Color Blindness

Color blindness is a form of visual impairment. Certainly it is not as severe an impairment as the types discussed elsewhere in this entry, but it is fairly common and does pose challenges to both students and teachers.

2% of women and 8% of men are in some way color blind. There are various types of the impairment – protanopia, deuteranopia, and tritanopia – but they are generally grouped together under the umbrella term, “color blindness.” These conditions are inherited and sex-linked because they exist on the X-chromosome. However, other factors besides genetics can also lead to color blindness, such as parental drug use, some types of contraceptives, and even maternal diet during pregnancy.

Color blindness is actually quite easy to test for, but it is very hard to detect in terms of identifying children who should be tested for suspicion of being colorblind. Because children are colorblind from birth, they do not know of their impairment to communicate it. Instead, they develop coping mechanisms to cover for those instances when their impairment affects them. Although testing is available as early as 3 years after birth, there is no state law requiring it and many children do not get tested early enough.

The consequences of undiagnosed colorblindness can be quite serious for a student. IN some cases, it may lead to being misdiagnosed as learning disabled. Consider the example posited by one writer:

"Tom" is typically an happy reader, but today he does not volunteer to read. His problem stems from the fact that the story is printed in blue with a purple background. "Tom" is unable to see the letters clearly and therefore, is unable to read with confidence. If a teacher is not educated in the area of colorblindness he or she may misdiagnose the problem, but if they are made aware of the possibility of color deficiencies, special measures can be taken to help students. Allowing "Tom" to read off of black and white copies of the story will help improve the contrast and allow him to read with confidence.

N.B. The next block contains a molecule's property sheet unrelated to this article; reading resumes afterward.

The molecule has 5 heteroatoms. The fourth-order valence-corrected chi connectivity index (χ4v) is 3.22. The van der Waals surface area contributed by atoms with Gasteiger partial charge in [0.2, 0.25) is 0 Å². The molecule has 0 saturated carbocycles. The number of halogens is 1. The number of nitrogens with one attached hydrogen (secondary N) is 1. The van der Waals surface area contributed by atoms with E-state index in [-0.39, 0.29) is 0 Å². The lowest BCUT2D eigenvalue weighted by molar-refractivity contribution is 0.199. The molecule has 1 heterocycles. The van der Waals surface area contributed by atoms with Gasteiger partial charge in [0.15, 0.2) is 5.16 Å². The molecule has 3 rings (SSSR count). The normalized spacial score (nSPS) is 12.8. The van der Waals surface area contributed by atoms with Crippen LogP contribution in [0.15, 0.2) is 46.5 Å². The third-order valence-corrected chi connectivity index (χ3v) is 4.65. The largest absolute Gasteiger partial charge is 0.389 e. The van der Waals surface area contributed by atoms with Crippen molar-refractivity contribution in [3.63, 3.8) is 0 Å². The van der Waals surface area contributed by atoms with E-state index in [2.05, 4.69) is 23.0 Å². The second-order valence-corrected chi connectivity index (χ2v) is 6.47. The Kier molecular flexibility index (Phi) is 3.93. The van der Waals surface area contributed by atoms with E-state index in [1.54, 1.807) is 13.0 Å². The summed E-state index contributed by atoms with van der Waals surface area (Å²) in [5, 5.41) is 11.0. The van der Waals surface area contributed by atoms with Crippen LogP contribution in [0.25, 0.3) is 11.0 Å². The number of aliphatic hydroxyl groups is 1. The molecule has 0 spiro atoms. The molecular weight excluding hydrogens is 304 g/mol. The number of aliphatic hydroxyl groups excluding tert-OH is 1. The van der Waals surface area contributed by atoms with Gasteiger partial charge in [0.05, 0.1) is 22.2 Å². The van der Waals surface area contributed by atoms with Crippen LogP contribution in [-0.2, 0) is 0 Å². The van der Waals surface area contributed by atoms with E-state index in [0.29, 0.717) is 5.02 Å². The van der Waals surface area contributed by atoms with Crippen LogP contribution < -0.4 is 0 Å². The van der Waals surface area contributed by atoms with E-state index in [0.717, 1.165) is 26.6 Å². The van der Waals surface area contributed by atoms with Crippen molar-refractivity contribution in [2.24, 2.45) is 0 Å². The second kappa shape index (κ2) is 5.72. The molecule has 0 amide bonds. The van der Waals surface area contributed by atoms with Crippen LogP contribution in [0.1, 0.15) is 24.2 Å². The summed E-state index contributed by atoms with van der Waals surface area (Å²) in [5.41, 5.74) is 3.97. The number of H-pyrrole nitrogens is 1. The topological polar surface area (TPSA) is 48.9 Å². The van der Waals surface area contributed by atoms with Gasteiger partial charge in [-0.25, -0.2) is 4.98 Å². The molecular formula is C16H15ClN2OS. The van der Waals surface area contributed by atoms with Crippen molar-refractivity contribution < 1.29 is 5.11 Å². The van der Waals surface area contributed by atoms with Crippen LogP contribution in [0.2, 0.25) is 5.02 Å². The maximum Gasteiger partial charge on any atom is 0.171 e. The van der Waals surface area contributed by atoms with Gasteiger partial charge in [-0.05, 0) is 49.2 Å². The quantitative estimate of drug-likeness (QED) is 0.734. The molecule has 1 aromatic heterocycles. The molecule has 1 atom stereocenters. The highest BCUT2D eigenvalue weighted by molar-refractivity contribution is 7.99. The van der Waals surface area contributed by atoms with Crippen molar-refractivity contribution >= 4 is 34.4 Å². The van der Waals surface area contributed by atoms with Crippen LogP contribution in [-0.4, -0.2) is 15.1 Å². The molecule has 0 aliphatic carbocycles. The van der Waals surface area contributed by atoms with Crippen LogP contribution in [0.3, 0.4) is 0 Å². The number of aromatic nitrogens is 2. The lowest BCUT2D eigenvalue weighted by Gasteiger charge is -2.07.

Some other ways that colorblindness can negatively affect students in our classrooms: Class texts that are printed in a variety of colors and with colorful graphics, colored maps, transparencies, colored counting beads, and green or brown chalkboards that do not provide as much contrast in colors. In all these instances, the information provided will be very difficult if not impossible for colorblind students to process and comprehend.

The article cited below also includes examples of how undetected colorblindness can have serious repercussions for students as they pursue certain careers. If their condition is not diagnosed, they may pursue careers that depend to some extent on the ability to discern colors. Some of the careers that are suggested as possibly color-dependent are “police, fire protection, electronics, military service, pilot training, medical training, fashion designer, cosmetology, biology, agriculture, decoration, and chemistry.”

Two examples are given of students who could not continue in their chosen profession after years of study and large capital investments: (1) a pre-med student was denied admission to medical school because he could not distinguish blood from tissue samples under a microscope, and (2) a police officer had a case dismissed because he misidentified the color of the getaway car.

Teachers can make minor adjustments in instructional strategies and materials to help colorblind student access material. These include labeling with words or symbols when the child needs color recognition, increasing the contrast by using white chalk on a black board, being aware of "trouble" areas, and by making black and white copies of colored text.

Although colorblindness does not impair learning or other life activities to the degree that "regular" visual impairment does, it is a less obvious disability that teachers should be aware of and sensitive to in order to serve all of our students.

Lilliston, Melanie. “Color Blindness and Testing in Children.” Perception. 2000. 2 August 2007. <>.

This page was created by Dan Gordon.